Minister of Sport Art and Culture Nathi Mthethwa wants Cricket SA to comply with Sascoc’s demands for the Board and certain senior operational managers to step aside or he may sanction CSA in accordance with the National Sports and Recreation Act of 1998. Photo: GCIS
Minister of Sport Art and Culture Nathi Mthethwa wants Cricket SA to comply with Sascoc’s demands for the Board and certain senior operational managers to step aside or he may sanction CSA in accordance with the National Sports and Recreation Act of 1998. Photo: GCIS

Nathi Mthethwa tells CSA to comply with Sascoc’s demands

By Stuart Hess Time of article published Oct 3, 2020

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JOHANNESBURG - Minister of Sport Art and Culture Nathi Mthethwa wants Cricket SA to comply with Sascoc’s demands for the Board and certain senior operational managers to step aside or he may sanction CSA in accordance with the National Sports and Recreation Act of 1998.

Part of the powers available to Mthethwa in the Act include no longer giving recognition to a federation, which in the case of Cricket SA could mean the Proteas no longer playing international matches.

Mthethwa met with Cricket SA on Thursday, and gave the federation until Tuesday (October 6) to comply with the SA Sports Confederation and Olympic Committee’s demands.

A number of insiders told Independent Media that Mthethwa was wary of being seen to step in lest it be regarded as interference by the International Cricket Council - whose constitution forbids government intrusion in the affairs of its affiliates. However he made it clear to CSA’s leadership that “their fate was in their own hands.”

Cricket SA’s Members Council - the highest decision-making body in the organisation, comprising the provincial union presidents - and the Board of Directors - which has seven Members Council representatives sitting on it - were locked in a late night meeting on Friday, which is scheduled to continue all day on Saturday.

It is there that some kind of strategy needs to be drawn up to answer to the demands made by Sascoc which Mthethwa also supports. Those include being given access to the full forensic report compiled Fundudzi Forensic services without the need to sign a Non-Disclosure Agreement, that Board and senior operational management, including company secretary Welsh Gwaza and acting CEO Kugandrie Govender, “step aside” while a task team investigates CSA.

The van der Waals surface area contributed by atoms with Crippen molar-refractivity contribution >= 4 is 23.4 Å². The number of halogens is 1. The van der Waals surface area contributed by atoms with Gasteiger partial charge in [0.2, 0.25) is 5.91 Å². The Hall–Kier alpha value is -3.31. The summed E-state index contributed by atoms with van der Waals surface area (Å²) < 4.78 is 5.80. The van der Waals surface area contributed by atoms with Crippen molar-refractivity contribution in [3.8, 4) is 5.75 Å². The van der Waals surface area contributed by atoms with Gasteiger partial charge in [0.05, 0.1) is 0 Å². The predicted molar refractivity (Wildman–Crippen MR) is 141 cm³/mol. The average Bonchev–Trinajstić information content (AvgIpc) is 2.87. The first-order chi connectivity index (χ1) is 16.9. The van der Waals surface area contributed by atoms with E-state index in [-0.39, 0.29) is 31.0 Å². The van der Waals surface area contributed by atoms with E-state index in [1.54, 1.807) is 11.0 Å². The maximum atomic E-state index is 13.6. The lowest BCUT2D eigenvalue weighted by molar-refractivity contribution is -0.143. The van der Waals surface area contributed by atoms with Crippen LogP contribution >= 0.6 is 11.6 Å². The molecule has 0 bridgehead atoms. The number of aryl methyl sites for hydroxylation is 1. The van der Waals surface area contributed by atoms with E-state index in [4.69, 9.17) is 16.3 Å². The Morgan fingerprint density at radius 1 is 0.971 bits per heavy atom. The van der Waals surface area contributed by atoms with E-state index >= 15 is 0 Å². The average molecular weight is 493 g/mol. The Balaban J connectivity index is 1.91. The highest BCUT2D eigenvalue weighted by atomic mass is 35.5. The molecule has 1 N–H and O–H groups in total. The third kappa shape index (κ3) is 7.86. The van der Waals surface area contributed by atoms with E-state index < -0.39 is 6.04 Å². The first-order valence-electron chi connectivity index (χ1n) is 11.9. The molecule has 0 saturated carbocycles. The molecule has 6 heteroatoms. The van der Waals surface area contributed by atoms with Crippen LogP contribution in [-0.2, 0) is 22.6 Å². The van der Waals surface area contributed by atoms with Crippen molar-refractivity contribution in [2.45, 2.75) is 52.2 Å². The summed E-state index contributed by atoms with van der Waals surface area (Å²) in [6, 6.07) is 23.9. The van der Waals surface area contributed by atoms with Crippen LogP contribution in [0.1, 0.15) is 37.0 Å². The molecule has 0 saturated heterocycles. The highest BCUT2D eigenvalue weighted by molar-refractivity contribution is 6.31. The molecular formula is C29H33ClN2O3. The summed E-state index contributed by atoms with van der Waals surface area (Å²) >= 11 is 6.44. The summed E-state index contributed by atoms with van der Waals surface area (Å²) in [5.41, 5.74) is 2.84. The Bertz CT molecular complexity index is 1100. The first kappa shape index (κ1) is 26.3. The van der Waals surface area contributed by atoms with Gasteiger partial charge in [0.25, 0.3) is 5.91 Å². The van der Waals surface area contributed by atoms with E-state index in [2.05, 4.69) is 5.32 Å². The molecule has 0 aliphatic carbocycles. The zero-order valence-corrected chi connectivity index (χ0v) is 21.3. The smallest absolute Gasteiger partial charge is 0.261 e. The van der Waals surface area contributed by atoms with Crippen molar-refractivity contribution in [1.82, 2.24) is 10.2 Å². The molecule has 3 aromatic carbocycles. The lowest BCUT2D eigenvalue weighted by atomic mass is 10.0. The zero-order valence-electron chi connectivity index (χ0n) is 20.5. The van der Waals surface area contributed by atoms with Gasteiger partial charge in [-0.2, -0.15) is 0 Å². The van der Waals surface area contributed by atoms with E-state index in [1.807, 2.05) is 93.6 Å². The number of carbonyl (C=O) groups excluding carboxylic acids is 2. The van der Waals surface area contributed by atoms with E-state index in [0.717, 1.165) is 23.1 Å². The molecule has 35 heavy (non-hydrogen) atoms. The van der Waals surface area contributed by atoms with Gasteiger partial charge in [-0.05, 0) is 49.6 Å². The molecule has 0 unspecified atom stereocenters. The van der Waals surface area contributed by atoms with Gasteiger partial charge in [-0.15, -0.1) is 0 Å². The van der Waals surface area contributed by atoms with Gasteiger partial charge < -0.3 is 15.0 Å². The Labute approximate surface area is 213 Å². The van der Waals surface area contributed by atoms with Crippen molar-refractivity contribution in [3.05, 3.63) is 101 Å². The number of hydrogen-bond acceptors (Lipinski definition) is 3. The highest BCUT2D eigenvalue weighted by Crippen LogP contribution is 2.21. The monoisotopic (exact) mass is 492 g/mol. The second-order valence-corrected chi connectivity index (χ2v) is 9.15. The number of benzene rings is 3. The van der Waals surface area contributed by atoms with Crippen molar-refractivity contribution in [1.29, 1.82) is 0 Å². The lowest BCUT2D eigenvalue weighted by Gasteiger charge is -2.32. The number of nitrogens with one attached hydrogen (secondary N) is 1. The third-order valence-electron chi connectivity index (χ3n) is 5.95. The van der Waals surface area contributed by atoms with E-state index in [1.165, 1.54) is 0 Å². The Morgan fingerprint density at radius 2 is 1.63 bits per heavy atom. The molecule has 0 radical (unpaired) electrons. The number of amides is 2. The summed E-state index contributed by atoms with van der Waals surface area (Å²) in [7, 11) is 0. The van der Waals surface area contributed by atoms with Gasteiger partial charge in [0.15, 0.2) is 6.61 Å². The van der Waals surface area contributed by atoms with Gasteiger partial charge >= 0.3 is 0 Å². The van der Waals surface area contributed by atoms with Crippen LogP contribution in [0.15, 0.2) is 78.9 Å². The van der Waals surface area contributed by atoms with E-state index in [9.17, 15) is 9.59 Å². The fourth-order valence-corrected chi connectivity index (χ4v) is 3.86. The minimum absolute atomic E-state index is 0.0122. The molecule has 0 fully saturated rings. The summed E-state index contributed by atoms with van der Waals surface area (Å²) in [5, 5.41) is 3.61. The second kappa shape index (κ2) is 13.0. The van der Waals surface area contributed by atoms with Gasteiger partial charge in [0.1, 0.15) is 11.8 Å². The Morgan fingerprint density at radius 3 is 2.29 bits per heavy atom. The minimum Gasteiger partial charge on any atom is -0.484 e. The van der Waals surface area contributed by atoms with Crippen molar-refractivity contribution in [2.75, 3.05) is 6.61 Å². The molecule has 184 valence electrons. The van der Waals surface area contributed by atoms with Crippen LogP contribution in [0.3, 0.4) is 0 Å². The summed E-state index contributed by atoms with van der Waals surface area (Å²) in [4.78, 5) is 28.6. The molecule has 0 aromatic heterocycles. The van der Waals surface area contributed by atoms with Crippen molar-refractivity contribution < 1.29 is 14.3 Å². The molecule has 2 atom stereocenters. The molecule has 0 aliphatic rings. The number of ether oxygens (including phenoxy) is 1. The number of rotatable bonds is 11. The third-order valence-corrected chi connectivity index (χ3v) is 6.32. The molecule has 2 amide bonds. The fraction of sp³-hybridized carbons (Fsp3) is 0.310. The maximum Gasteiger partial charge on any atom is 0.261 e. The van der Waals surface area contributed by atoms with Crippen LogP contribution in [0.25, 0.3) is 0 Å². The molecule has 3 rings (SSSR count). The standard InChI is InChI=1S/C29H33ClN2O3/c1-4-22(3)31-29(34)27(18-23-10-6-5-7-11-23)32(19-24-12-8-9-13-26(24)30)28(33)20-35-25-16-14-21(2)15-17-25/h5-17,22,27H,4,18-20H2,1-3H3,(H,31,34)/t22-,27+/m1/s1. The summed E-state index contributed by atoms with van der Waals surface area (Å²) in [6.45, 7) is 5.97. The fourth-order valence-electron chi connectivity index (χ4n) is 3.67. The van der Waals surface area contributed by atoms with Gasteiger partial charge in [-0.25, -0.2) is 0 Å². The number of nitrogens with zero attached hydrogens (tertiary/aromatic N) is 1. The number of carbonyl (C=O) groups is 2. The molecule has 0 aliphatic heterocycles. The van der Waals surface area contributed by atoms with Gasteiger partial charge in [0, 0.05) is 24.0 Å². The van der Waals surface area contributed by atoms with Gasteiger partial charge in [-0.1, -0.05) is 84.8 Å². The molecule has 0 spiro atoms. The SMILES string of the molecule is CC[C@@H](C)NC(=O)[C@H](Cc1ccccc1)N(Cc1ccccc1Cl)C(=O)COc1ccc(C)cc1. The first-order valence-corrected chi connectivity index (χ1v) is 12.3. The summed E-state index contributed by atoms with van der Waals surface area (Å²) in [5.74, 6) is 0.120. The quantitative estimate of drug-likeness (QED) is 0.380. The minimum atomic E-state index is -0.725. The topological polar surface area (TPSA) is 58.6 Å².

Last week Sascoc told Mthethwa that it was getting nowhere with CSA and that there was a strong possibility it may end up in court because of CSA’s refusal to grant it access to report. Because Sascoc is cash strapped - it has made losses of R100-million a year in the last four years - it called on Mthethwa to either provide it with financial backing or to handle CSA himself.

Cricket SA is also scheduled to appear before parliament’s portfolio committee for sport, art and culture on Tuesday, where the forensic report is set to be one of the main topics of discussion.

Meanwhile CSA continues to operate as if all is normal. On Wednesday applications closed for individuals wishing to serve on the Board as independent directors. Cricket SA said that there were four vacancies, but that would not comply with the recommendations made in the Nicholson Inquiry which called for the majority of the board to comprise independent directors.

On Friday advertisements were also placed for three other positions; a legal advisor, committees assistant and PA to the Company secretary, Gwaza.

Cricket SA couldn’t say why Gwaza, who as company secretary is supposed to provide CSA with legal advice, now needed a legal advisor as well. According to the advertisement, the advisor would report to Gwaza.

It is understood that Gwaza informed the Board that his workload had “increased,” and “changed significantly,” hence the need for the advisor.

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